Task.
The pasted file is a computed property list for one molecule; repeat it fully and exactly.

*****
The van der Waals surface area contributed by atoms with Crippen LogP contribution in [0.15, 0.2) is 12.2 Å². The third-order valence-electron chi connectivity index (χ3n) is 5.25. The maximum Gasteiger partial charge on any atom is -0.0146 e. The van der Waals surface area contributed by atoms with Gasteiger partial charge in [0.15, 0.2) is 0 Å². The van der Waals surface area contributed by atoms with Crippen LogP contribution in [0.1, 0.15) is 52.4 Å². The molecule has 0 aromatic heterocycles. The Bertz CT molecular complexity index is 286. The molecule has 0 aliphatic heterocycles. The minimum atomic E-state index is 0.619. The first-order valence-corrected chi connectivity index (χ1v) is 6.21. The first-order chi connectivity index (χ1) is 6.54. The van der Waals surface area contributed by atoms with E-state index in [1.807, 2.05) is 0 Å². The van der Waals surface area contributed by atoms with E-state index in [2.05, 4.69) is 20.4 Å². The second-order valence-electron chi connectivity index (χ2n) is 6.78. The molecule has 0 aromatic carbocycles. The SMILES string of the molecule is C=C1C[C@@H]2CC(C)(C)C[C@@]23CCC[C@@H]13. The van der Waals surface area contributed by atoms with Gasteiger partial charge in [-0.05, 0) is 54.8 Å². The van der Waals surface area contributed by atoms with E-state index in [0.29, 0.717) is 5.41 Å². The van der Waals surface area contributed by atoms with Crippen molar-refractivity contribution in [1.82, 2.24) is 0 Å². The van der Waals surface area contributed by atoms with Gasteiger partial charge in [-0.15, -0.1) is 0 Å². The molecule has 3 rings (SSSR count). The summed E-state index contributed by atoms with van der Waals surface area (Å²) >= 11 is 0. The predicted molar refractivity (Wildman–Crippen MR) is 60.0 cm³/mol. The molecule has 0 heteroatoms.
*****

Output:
The van der Waals surface area contributed by atoms with Crippen LogP contribution in [0.15, 0.2) is 12.2 Å². The third-order valence-electron chi connectivity index (χ3n) is 5.25. The maximum Gasteiger partial charge on any atom is -0.0146 e. The van der Waals surface area contributed by atoms with Gasteiger partial charge in [0.15, 0.2) is 0 Å². The van der Waals surface area contributed by atoms with Crippen LogP contribution in [0.1, 0.15) is 52.4 Å². The molecule has 0 aromatic heterocycles. The Bertz CT molecular complexity index is 286. The molecule has 0 aliphatic heterocycles. The minimum atomic E-state index is 0.619. The first-order valence-corrected chi connectivity index (χ1v) is 6.21. The first-order chi connectivity index (χ1) is 6.54. The van der Waals surface area contributed by atoms with E-state index in [1.807, 2.05) is 0 Å². The van der Waals surface area contributed by atoms with E-state index in [2.05, 4.69) is 20.4 Å². The second-order valence-electron chi connectivity index (χ2n) is 6.78. The molecule has 0 aromatic carbocycles. The SMILES string of the molecule is C=C1C[C@@H]2CC(C)(C)C[C@@]23CCC[C@@H]13. The van der Waals surface area contributed by atoms with Gasteiger partial charge in [-0.05, 0) is 54.8 Å². The van der Waals surface area contributed by atoms with E-state index in [0.29, 0.717) is 5.41 Å². The van der Waals surface area contributed by atoms with Crippen molar-refractivity contribution in [1.82, 2.24) is 0 Å². The van der Waals surface area contributed by atoms with Gasteiger partial charge in [-0.15, -0.1) is 0 Å². The molecule has 3 rings (SSSR count). The summed E-state index contributed by atoms with van der Waals surface area (Å²) >= 11 is 0. The predicted molar refractivity (Wildman–Crippen MR) is 60.0 cm³/mol. The molecule has 0 heteroatoms.